Turkey's President Recep Tayyip Erdogan is not an Islamist in the extreme sense of the word, but he certainly does like the Islamists a lot. In the heyday of the Islamic State in northern Syria and Iraq, it was Erdogan who kept the Turkish border open so that thousands of foreign fighters and their families could go to join that terrorist proto-state, which was a descendant of al-Qaida.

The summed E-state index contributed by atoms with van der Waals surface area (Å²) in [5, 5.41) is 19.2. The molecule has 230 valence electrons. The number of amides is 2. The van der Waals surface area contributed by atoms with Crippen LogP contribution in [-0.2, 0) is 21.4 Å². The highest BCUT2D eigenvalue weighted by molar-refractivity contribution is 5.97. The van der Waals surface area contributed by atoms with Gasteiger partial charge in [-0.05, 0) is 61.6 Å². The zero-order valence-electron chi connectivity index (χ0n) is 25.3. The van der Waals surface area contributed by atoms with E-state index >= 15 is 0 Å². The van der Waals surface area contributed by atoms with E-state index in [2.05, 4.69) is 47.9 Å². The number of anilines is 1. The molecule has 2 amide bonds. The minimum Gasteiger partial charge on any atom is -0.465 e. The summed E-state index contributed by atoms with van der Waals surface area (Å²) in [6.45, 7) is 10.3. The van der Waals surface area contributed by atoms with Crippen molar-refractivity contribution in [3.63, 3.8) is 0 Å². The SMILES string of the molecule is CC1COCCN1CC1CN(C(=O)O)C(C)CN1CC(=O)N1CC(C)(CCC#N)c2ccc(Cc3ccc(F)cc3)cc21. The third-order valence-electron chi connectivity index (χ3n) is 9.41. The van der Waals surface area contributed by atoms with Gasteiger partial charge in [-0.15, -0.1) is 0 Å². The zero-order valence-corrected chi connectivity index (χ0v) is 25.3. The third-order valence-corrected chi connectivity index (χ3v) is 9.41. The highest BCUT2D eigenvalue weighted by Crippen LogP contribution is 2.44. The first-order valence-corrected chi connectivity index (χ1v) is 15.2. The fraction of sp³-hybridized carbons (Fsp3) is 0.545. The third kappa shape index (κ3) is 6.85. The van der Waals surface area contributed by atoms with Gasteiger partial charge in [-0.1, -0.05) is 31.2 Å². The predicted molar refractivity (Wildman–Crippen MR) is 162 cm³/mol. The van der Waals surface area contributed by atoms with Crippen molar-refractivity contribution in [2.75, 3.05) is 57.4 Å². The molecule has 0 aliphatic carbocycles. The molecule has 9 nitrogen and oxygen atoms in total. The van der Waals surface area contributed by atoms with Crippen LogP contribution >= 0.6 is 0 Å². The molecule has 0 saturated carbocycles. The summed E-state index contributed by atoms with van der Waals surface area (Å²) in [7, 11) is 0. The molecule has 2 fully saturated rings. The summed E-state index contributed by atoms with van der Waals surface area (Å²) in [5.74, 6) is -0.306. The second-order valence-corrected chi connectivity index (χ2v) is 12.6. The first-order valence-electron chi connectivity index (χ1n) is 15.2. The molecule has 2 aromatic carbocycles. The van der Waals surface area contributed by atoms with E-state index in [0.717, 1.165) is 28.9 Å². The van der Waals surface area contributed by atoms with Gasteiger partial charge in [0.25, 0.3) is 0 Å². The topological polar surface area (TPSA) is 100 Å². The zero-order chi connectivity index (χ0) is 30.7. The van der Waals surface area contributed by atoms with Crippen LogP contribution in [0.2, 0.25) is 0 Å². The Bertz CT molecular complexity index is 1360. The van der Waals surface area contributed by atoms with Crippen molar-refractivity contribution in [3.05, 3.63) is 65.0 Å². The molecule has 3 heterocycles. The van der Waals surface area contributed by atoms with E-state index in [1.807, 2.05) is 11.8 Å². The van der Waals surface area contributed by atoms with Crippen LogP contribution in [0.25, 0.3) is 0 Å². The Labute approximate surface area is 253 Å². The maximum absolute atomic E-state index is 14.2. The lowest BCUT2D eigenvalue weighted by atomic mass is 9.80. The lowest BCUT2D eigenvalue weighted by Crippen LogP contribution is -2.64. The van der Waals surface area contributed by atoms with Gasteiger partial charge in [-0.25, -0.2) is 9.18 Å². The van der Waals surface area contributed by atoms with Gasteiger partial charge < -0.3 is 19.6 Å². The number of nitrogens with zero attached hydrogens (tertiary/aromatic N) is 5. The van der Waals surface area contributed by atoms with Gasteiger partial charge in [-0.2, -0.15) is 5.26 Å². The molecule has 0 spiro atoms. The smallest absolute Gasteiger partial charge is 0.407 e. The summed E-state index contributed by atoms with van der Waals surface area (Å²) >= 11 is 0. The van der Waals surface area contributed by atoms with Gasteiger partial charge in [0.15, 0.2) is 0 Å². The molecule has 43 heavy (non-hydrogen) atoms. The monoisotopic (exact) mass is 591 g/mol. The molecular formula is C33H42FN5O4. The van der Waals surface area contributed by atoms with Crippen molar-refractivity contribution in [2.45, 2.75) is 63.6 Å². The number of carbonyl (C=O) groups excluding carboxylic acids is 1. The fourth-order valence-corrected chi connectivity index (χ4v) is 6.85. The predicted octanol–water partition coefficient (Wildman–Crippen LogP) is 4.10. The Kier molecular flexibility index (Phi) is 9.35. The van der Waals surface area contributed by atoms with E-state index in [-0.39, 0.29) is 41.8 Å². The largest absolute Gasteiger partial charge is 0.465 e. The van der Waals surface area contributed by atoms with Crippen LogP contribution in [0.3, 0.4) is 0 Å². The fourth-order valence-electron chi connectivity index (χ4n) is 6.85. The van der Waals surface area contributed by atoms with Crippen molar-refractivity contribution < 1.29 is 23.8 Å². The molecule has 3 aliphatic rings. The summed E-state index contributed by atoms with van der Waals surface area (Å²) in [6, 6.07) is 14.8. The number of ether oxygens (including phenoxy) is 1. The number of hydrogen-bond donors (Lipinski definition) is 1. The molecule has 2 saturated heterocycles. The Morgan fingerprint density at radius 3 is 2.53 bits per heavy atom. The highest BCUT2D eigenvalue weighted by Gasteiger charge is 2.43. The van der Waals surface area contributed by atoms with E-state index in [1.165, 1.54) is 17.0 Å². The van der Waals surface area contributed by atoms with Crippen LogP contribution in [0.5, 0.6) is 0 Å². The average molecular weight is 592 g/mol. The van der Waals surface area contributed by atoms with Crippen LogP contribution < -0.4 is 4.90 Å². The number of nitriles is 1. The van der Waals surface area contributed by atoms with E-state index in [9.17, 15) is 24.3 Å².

More recently, he has stationed Turkish troops in Syria's Idlib province, the one remaining rebel-held part of the country, where Hayat Tahrir al-Sham, another offshoot of al-Qaida, rules unchallenged.

Unchallenged, that is, except by Syrian Army troops backed by Russian air power who are gradually winning back control on the province in a slow, grinding offensive that last week captured Idlib's second-biggest city, Maarat an-Numan. So it's no surprise that the Turkish Army in Idlib is now firing directly on Syrian forces.